Trump impeachment trial: Three takeaways as president jets back to Washington
President focuses on the economy but finds time to repeat falsehoods designed to try to undermine the impeachment case against him
Donald Trump wrapped a two-day global economic conference with a barrage of insults for the House Democrats trying to convince the Senate to remove him as he set the tone for the second day of the chamber's historic trial.
The president uttered more false statements and tried to discredit the House's Democratic impeachment managers and their case during an impromptu press conference as he departed Davos, Switzerland, after two days of meetings with other world leaders. As Democrats signalled they will try again to bring additional evidence – including the testimony of current and former aides to Mr Trump – he continued his legal team's combative approach during a 13-hour first day on the Senate floor.
Mr Trump signalled he is willing to risk one of his top sales pitches for a second term, a healthy economy, by taking his tough trade practices to a conflict with Europe that could hurt the US economy. Here are three takeaways from his Davos press conference.
Senate Democrats tried into on Wednesday morning to require the chamber to hear from White House and other Trump administration witnesses. Each time, Republicans remained aligned in their 53-vote bloc and blocked them.
Unless four GOP senators change their minds after senators spend three days hearing more from House Democrats and Mr Trump's legal team, including answers to their questions, Acting White House Chief of Staff Mick Mulvaney and former National Security Adviser John Bolton won't be walking onto the Senate floor anytime soon.
When pressed by reporters in Davos, the president said he has the right to use executive privilege to block current and former aides from appearing at the trial.
"John would certainly fit into that," he said of Bolton. "When he knows my thoughts on certain people and other governments, war and peace and different things, that's a national security problem." The same kind of "national security problem" would lead to him preventing Mulvaney or Secretary of State Mike Pompeo from appearing.
Mr Trump, who has uttered thousands of false and misleading statements since taking office, was at it again on Wednesday. He again tried to twist the timeline of a White House-produced summary of his 25 July call with Ukraine's president that became the basis of House Democrats' impeachment inquiry.
The president contends House Intelligence Committee Chairman Adam Schiff presented a hyperbolic and satirical version of that phone call before the White House released the call summary. "Schiff made up the phoney story," Mr Trump said, "then I released the transcript."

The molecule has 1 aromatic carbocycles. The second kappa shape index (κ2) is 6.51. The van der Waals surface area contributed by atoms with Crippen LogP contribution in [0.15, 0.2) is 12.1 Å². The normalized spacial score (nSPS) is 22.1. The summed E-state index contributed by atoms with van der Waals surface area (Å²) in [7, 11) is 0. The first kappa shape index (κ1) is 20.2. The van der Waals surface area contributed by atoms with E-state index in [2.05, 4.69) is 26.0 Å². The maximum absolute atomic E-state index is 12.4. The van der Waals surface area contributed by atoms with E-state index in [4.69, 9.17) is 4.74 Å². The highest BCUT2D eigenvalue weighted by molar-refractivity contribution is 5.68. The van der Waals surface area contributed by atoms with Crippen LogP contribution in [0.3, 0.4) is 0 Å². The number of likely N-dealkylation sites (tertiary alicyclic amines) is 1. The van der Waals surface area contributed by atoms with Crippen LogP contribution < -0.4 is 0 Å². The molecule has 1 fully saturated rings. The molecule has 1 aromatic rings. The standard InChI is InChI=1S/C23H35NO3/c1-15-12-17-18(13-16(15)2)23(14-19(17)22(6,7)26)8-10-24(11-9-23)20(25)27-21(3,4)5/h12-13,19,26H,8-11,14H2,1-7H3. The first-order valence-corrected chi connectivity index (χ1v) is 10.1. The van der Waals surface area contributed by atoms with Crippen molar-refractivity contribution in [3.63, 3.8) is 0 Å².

Only that Schiff's parody of Trump's comments on the call were based on the White House-released summary. That did not stop the president from again asserting the opposite as he tries to discredit the House investigation that led to his impeachment.
"They never thought I was going to release the conversation," he said. "When I released that conversation, all hell broke loose with the Democrats."
Eye on Election Day
Even with the Senate about to decide on his possible – if unlikely – removal, Trump and his team in Davos made sure to focus on the economy as they gear up for his reelection campaign.
The president began his opening statement at the press conference by talking up the health of the economy, including its low unemployment figures. He later turned the lectern over to Larry Kudlow, his chief economic adviser, to make the pitch for him – even though there are signs the economy is not quite as strong as team Trump makes out.
"I think we're coming into the new year with a lot of positive momentum in economy," Kudlow said, touting the administration's tax and trade policies, as well as high "business confidence" and stock market levels. The former CNBC host also pointed to "tremendous numbers" in housing construction and sales.
As the leading Democratic presidential candidates push policy ideas they say would improve economic inequality, Kuldow disputed the notion the Trump economy has benefited "a few rich people".
"That is just not true," he said before saying increases in retirement accounts, home prices and investment portfolios collectively are a "booster rocket" for the economy.
But some data suggests the economy has weak spots. Gross domestic product growth has slowed to a pace that tracks with the Obama economy that candidate Trump said grew too slowly.
The number of US adults aged 25 to 54 who have a job has fallen to a level less than those of the late 1990s under then-President Bill Clinton. The Federal Reserve Bank of Atlanta has concluded wage growth now stands at 3.7 percent now, the same level it was two years ago.